GAFE Summit 2015 - Rich Media Production in the Cloud

In Wednesday's blog Publishing Student Work with Google Slides, I pinky promised that I would write more about Chris Betcher's California GAFE Summit Weekend 1 session "Rich Media Production in the Cloud."

Oh, yes, my pinky promised . . .

I almost missed this presentation because I got caught up in a conversation with another English teacher. Then I realized that I was in the wrong room. Yes, I would have loved to learn from Jennie Magiera, but I knew that my journalism students craved graphic design and video development in the cloud. I apologized as I stepped on toes in the theater row and escaped to Chris's session.

I must say that stepping on everyone's toes was the best decision I made because this session answered all of my questions about advanced graphic design and video editing in the cloud, inspired a redesign of the school newsletter and yearbook, and introduced me to online collaborative music creation.

Last year my students discovered and used Google Drawing and PicMonkey for photo editing. Both apps were easy to use but had few advanced features. Chris introduced us to Pixlr Editor, which is like Adobe Photoshop in that it includes cropping tools, pencil, paint, text, layers, etc for a more sophisticated graphic design experience. Does this mean that Adobe Photoshop has been replaced with a free product? No. Adobe Photoshop is entering a partnership with Google called Project Photoshop Streaming, which runs a remote session from a server and enables users to access the program on Chromebooks while saving the files to Google Drive.

Last year I had big dreams. Not only would my students write and do graphic design, they would also create videos. And, they did. Two videos. Two videos using Camtasia. I like Camtasia and used it just last week to create video tutorials for Beginning Tech Teachers. I recorded the video using the free Snagit Chrome Extension and used my desktop software of Camtasia to edit for time and add soothing music; however, the limitation of the desktop software is that I must have a desktop computer and only one student can work on the video at a time. 

Chris Betcher gave us a cloud solution that worked on our student Chromebooks - WeVideo is available in both free and paid versions. A colleague who also attended GAFE Summit had used the free version of WeVideo with her class last year. Her students easily figured out how to edit videos, add special effects, and music - without her help. The 5 minute per month publish-time per student for the free version did not limit her students. She is content with the free version.

What made me think lean towards the $249 annual paid version was that students can use the green screen option, students can share media and collaborate on projects, and teachers have full visibility of the project throughout the process. WeVideo will allow the journalism class and our CTVLive News Cast to work together from different classrooms at different times of the day.  Furthermore, we will have more music options and can combine video with pictures for our Video Yearbook. I'm sold.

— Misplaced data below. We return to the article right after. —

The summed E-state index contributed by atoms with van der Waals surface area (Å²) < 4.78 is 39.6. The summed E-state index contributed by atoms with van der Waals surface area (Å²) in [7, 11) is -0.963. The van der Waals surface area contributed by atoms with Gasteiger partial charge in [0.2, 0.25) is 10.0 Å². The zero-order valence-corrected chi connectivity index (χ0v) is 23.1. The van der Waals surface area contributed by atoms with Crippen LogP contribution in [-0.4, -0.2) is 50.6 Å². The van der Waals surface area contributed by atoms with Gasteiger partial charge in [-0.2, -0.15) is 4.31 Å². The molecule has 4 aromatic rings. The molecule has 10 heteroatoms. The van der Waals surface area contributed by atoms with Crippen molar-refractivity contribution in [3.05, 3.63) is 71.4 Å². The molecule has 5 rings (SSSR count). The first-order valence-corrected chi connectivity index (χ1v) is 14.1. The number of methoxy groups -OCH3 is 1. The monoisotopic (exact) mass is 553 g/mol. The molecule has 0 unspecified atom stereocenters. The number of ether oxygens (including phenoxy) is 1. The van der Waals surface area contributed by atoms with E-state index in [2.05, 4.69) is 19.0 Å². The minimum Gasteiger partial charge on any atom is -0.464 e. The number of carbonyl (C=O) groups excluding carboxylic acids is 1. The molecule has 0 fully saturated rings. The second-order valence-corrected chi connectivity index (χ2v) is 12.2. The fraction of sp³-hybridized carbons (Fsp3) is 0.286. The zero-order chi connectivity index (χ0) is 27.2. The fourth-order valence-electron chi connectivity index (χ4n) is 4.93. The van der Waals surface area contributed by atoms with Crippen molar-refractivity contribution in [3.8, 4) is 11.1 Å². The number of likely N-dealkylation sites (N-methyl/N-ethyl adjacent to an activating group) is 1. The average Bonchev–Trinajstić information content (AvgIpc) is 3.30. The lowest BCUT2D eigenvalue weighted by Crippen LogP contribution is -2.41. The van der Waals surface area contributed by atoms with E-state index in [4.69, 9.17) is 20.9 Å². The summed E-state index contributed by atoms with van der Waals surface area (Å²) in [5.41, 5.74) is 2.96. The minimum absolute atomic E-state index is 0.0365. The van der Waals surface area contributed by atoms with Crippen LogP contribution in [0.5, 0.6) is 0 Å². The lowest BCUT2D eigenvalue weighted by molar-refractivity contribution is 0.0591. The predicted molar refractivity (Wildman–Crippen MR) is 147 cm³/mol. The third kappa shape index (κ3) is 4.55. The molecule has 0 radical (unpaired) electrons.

Last Wednesday's blog post Publishing Student Work with Google Slides explains how I was at first infatuated with LucidPress. I had every intent to purchase the educational version; however, I found it difficult to use, and I am good with technology. My infatuation with  LucidPress would later move to Google Slides, which still allows my students to add pictures and videos to their writing with a sophisticated look.

Lastly, Chris introduced us to Soundtrap, an online community that allows musicians to collaborate with other musicians from around the world. Don't have a band? Not a problem. Add your soundtrack and send out a request. Chris and Michelle demonstrated the process at the Demo Slam later that day.

This was not the last time Chris Betcher was my instructor that weekend. I followed him to "Tightening the Feedback Cycle", he covered a Google Classroom session, and he was the Sunday morning Keynote speaker where he argued "The World of Possibilities" requires us to adapt to new behaviors and let go of old behaviors. You can read more about his argument in his blog post When the Wings Fall Off. (WATCH the video!!)

"Rich Media Production in the Cloud" was one of the best sessions I attended that weekend. Prior to the session, I thought my journalism class required at least five desktop computers to run expensive video editing software such as Camtasia and advanced graphic design software such as Adobe Photoshop or Lightroom, which did not allow for student collaboration. Now, I know better. Rich media production is available in the cloud.

Now, if only Mindcraft Edu ran on Chromebooks . .  Can anyone pinky promise me that it will happen?


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